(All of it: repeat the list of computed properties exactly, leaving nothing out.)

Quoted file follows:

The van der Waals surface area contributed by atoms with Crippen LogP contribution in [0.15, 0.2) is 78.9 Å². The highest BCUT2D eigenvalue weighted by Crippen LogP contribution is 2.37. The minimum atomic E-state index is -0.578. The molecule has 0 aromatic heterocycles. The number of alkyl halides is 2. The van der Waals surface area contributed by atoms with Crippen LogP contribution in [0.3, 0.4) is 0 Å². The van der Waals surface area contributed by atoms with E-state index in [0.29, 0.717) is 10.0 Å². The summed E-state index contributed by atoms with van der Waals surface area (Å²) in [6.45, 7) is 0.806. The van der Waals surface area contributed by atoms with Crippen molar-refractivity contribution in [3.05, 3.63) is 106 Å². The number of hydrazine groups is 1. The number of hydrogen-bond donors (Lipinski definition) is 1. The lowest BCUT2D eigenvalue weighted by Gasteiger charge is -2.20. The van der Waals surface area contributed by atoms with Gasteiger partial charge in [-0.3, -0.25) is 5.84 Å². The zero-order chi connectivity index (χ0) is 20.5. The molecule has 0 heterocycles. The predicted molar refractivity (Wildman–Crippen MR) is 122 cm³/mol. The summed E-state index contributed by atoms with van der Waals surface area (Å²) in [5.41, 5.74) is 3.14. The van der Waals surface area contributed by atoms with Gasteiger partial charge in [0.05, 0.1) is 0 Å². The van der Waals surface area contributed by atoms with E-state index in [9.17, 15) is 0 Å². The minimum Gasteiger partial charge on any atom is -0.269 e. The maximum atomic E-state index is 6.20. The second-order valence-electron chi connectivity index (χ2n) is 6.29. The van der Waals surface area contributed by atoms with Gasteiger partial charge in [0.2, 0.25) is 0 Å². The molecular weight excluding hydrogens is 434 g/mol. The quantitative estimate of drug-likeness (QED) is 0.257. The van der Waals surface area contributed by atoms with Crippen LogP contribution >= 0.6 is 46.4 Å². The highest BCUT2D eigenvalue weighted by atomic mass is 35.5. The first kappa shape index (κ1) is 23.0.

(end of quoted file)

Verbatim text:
The van der Waals surface area contributed by atoms with Crippen LogP contribution in [0.15, 0.2) is 78.9 Å². The highest BCUT2D eigenvalue weighted by Crippen LogP contribution is 2.37. The minimum atomic E-state index is -0.578. The molecule has 0 aromatic heterocycles. The number of alkyl halides is 2. The van der Waals surface area contributed by atoms with Crippen LogP contribution in [0.3, 0.4) is 0 Å². The van der Waals surface area contributed by atoms with E-state index in [0.29, 0.717) is 10.0 Å². The summed E-state index contributed by atoms with van der Waals surface area (Å²) in [6.45, 7) is 0.806. The van der Waals surface area contributed by atoms with Crippen molar-refractivity contribution in [3.05, 3.63) is 106 Å². The number of hydrazine groups is 1. The number of hydrogen-bond donors (Lipinski definition) is 1. The lowest BCUT2D eigenvalue weighted by Gasteiger charge is -2.20. The van der Waals surface area contributed by atoms with Gasteiger partial charge in [-0.3, -0.25) is 5.84 Å². The zero-order chi connectivity index (χ0) is 20.5. The molecule has 0 heterocycles. The predicted molar refractivity (Wildman–Crippen MR) is 122 cm³/mol. The summed E-state index contributed by atoms with van der Waals surface area (Å²) in [5.41, 5.74) is 3.14. The van der Waals surface area contributed by atoms with Gasteiger partial charge in [0.05, 0.1) is 0 Å². The van der Waals surface area contributed by atoms with E-state index in [9.17, 15) is 0 Å². The minimum Gasteiger partial charge on any atom is -0.269 e. The maximum atomic E-state index is 6.20. The second-order valence-electron chi connectivity index (χ2n) is 6.29. The van der Waals surface area contributed by atoms with Gasteiger partial charge in [0.2, 0.25) is 0 Å². The molecular weight excluding hydrogens is 434 g/mol. The quantitative estimate of drug-likeness (QED) is 0.257. The van der Waals surface area contributed by atoms with Crippen LogP contribution >= 0.6 is 46.4 Å². The highest BCUT2D eigenvalue weighted by atomic mass is 35.5. The first kappa shape index (κ1) is 23.0.